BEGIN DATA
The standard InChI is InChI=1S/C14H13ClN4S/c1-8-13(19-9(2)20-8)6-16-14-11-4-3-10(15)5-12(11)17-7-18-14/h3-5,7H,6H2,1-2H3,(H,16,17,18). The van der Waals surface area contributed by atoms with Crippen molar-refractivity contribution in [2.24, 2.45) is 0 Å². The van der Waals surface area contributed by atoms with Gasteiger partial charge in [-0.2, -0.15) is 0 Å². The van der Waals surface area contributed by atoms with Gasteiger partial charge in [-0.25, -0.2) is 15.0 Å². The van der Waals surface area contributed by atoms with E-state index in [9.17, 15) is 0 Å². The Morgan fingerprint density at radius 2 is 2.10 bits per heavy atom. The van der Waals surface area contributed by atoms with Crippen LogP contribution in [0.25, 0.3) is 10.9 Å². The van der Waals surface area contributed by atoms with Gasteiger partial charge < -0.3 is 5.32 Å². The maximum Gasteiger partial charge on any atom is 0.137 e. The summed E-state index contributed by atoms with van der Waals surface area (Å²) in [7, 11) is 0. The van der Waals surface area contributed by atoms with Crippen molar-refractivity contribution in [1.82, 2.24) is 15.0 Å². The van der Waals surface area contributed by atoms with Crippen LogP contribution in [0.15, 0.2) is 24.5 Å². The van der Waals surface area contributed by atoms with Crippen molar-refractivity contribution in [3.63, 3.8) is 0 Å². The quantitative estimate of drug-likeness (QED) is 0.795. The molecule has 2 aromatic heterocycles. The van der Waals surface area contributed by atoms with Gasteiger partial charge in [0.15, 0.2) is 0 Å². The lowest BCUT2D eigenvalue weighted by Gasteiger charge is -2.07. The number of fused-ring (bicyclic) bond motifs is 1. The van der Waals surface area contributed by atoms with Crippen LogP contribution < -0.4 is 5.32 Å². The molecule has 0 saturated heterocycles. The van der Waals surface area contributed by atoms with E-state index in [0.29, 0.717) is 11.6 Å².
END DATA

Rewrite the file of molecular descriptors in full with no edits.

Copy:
The standard InChI is InChI=1S/C14H13ClN4S/c1-8-13(19-9(2)20-8)6-16-14-11-4-3-10(15)5-12(11)17-7-18-14/h3-5,7H,6H2,1-2H3,(H,16,17,18). The van der Waals surface area contributed by atoms with Crippen molar-refractivity contribution in [2.24, 2.45) is 0 Å². The van der Waals surface area contributed by atoms with Gasteiger partial charge in [-0.2, -0.15) is 0 Å². The van der Waals surface area contributed by atoms with Gasteiger partial charge in [-0.25, -0.2) is 15.0 Å². The van der Waals surface area contributed by atoms with E-state index in [9.17, 15) is 0 Å². The Morgan fingerprint density at radius 2 is 2.10 bits per heavy atom. The van der Waals surface area contributed by atoms with Crippen LogP contribution in [0.25, 0.3) is 10.9 Å². The van der Waals surface area contributed by atoms with Gasteiger partial charge < -0.3 is 5.32 Å². The maximum Gasteiger partial charge on any atom is 0.137 e. The summed E-state index contributed by atoms with van der Waals surface area (Å²) in [7, 11) is 0. The van der Waals surface area contributed by atoms with Crippen molar-refractivity contribution in [1.82, 2.24) is 15.0 Å². The van der Waals surface area contributed by atoms with Crippen LogP contribution in [0.15, 0.2) is 24.5 Å². The van der Waals surface area contributed by atoms with Crippen molar-refractivity contribution in [3.63, 3.8) is 0 Å². The quantitative estimate of drug-likeness (QED) is 0.795. The molecule has 2 aromatic heterocycles. The van der Waals surface area contributed by atoms with Gasteiger partial charge in [0.15, 0.2) is 0 Å². The lowest BCUT2D eigenvalue weighted by Gasteiger charge is -2.07. The number of fused-ring (bicyclic) bond motifs is 1. The van der Waals surface area contributed by atoms with Crippen LogP contribution < -0.4 is 5.32 Å². The molecule has 0 saturated heterocycles. The van der Waals surface area contributed by atoms with E-state index in [0.29, 0.717) is 11.6 Å².